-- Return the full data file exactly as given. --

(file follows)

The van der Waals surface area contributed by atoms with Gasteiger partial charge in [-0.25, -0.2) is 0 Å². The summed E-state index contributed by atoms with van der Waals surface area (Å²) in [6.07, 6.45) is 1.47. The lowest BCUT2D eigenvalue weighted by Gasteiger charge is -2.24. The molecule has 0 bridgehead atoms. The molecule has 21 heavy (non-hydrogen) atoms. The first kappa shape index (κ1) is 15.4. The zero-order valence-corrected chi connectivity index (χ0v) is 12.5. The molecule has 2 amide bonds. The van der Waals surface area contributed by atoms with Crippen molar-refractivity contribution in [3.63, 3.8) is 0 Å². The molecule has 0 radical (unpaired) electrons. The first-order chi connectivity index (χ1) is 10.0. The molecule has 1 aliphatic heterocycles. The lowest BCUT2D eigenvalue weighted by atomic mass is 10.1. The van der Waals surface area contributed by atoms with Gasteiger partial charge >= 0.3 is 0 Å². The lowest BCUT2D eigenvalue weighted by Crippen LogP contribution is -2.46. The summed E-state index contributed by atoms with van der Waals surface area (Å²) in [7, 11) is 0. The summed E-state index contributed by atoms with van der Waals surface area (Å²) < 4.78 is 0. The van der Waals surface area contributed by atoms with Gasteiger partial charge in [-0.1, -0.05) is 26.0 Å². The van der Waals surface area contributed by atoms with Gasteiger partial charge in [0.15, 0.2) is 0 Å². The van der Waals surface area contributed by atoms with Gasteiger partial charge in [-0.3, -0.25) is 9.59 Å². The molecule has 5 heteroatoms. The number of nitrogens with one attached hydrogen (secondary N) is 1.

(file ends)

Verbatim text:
The van der Waals surface area contributed by atoms with Gasteiger partial charge in [-0.25, -0.2) is 0 Å². The summed E-state index contributed by atoms with van der Waals surface area (Å²) in [6.07, 6.45) is 1.47. The lowest BCUT2D eigenvalue weighted by Gasteiger charge is -2.24. The molecule has 0 bridgehead atoms. The molecule has 21 heavy (non-hydrogen) atoms. The first kappa shape index (κ1) is 15.4. The zero-order valence-corrected chi connectivity index (χ0v) is 12.5. The molecule has 2 amide bonds. The van der Waals surface area contributed by atoms with Crippen molar-refractivity contribution in [3.63, 3.8) is 0 Å². The molecule has 0 radical (unpaired) electrons. The first-order chi connectivity index (χ1) is 10.0. The molecule has 1 aliphatic heterocycles. The lowest BCUT2D eigenvalue weighted by atomic mass is 10.1. The van der Waals surface area contributed by atoms with Gasteiger partial charge >= 0.3 is 0 Å². The lowest BCUT2D eigenvalue weighted by Crippen LogP contribution is -2.46. The summed E-state index contributed by atoms with van der Waals surface area (Å²) in [7, 11) is 0. The summed E-state index contributed by atoms with van der Waals surface area (Å²) < 4.78 is 0. The van der Waals surface area contributed by atoms with Gasteiger partial charge in [-0.1, -0.05) is 26.0 Å². The van der Waals surface area contributed by atoms with Gasteiger partial charge in [0.15, 0.2) is 0 Å². The van der Waals surface area contributed by atoms with Gasteiger partial charge in [-0.3, -0.25) is 9.59 Å². The molecule has 5 heteroatoms. The number of nitrogens with one attached hydrogen (secondary N) is 1.